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monday 13 february 2023
underneath the russian embassy

On my walk to the library this morning, I encountered a sheet of paper stuck to the glass enclosure of a bus stop. Shortly thereafter, I came across another sheet of paper presented in the same manner. It was only at this point that I took the time to actually read the text printed on the sheets: it was a condemnation of the Russian invasion of Ukraine from the Embassy of Russia in New Zealand. But this was of little concern to me–of much greater interest was the strange and abstract appearance of the underside of these sheets of paper when viewed from the outside in. I’ve attached two photos below.

I was immediately reminded of a couple of Instagram posts by Death Grips (a band which I’ve for a long time admired much more for their visual art and other non-music endeavours than their music): the first is a photo of a mass of pills haphazardly glued together. A comment called it a “molly/percie tesseract.”

The second post (or posts) is a series of photos of what seems to be a block of dirt drawn over with a digital highlight marker.

The following text is a messy, post hoc overanalysis of the posters in an attempt to uncover what it is that I found so appealing about them. I don't expect to actually discover any secret artistic truth hidden here, but the powers of writing down my thoughts always surprise me, so who knows! I will refer to these posters as The Russian Embassy for simplicity's sake. Lots of love!!

Paul Klee's Death for the Idea depicts a rough impression of a body surrounded by scribbles which resemble handwritten signatures. It is upon this foundation that a cluster of runes and cuts builds itself, eventually forming into a city of markings in a jittery upward motion. Conceived at the wake of the Great War, it is clear to see how Klee's piece thematically connects to The Russian Embassy, but while the former's condemnation of war is solemn and carefully considered, the latter's is frantic and apologetic.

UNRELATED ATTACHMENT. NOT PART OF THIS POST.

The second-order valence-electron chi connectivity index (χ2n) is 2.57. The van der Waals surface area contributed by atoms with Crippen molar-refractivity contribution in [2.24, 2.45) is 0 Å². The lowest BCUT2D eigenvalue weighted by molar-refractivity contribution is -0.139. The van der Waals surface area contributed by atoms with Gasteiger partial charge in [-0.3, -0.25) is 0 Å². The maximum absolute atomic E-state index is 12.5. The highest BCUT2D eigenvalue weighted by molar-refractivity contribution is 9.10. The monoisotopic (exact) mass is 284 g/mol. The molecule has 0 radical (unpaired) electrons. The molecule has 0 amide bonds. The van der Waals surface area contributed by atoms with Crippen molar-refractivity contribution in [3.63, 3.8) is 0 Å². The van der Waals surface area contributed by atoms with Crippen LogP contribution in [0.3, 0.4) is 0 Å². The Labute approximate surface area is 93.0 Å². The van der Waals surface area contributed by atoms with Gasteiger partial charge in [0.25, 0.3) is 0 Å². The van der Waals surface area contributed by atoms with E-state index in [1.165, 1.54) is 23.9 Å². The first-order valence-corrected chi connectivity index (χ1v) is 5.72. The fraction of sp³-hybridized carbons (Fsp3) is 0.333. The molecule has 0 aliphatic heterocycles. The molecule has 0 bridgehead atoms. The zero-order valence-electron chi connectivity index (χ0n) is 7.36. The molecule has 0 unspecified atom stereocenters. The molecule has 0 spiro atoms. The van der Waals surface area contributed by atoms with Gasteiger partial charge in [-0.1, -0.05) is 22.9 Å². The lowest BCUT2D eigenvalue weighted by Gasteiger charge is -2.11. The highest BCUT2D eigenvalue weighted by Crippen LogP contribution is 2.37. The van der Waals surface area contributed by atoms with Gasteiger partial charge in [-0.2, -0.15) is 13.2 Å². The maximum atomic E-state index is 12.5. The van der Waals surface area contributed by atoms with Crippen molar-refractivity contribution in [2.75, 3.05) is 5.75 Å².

Paul Klee, Death for the Idea

Another of Klee's works, his Twittering Machine, also seems somehow relevant here. I'm not sure why, but something about the piece's simultaneously disturbing and whimsical manner of depiction of its eponymous machine strikes me as similar to The Russian Embassy. Perhaps there's a common air of exhibitionist perversion to viewing the skeletons of these two pieces? But in the case of the Twittering Machine, this "skeleton" is actually just as superficial as the bird-things; through his representation of the inner workings of the bird-things, Klee is further obfuscating the inner workings of the work itself. Whereas the glass wall upon which The Russian Embassy is plastered allows for an almost uninhibited view of its actual skeleton.

I'm reminded of a prank Arthur Rimbaud pulled on somebody (I forget who). The poet removed the windows of the victim's bedroom so carefully and precisely that the victim would not at first notice that anything was wrong. The victim would only realise something was amiss when he paid closer attention to the window area, or when one of his other senses clued him in on a change in temperature or air flow.

Paul Klee, Twittering Machine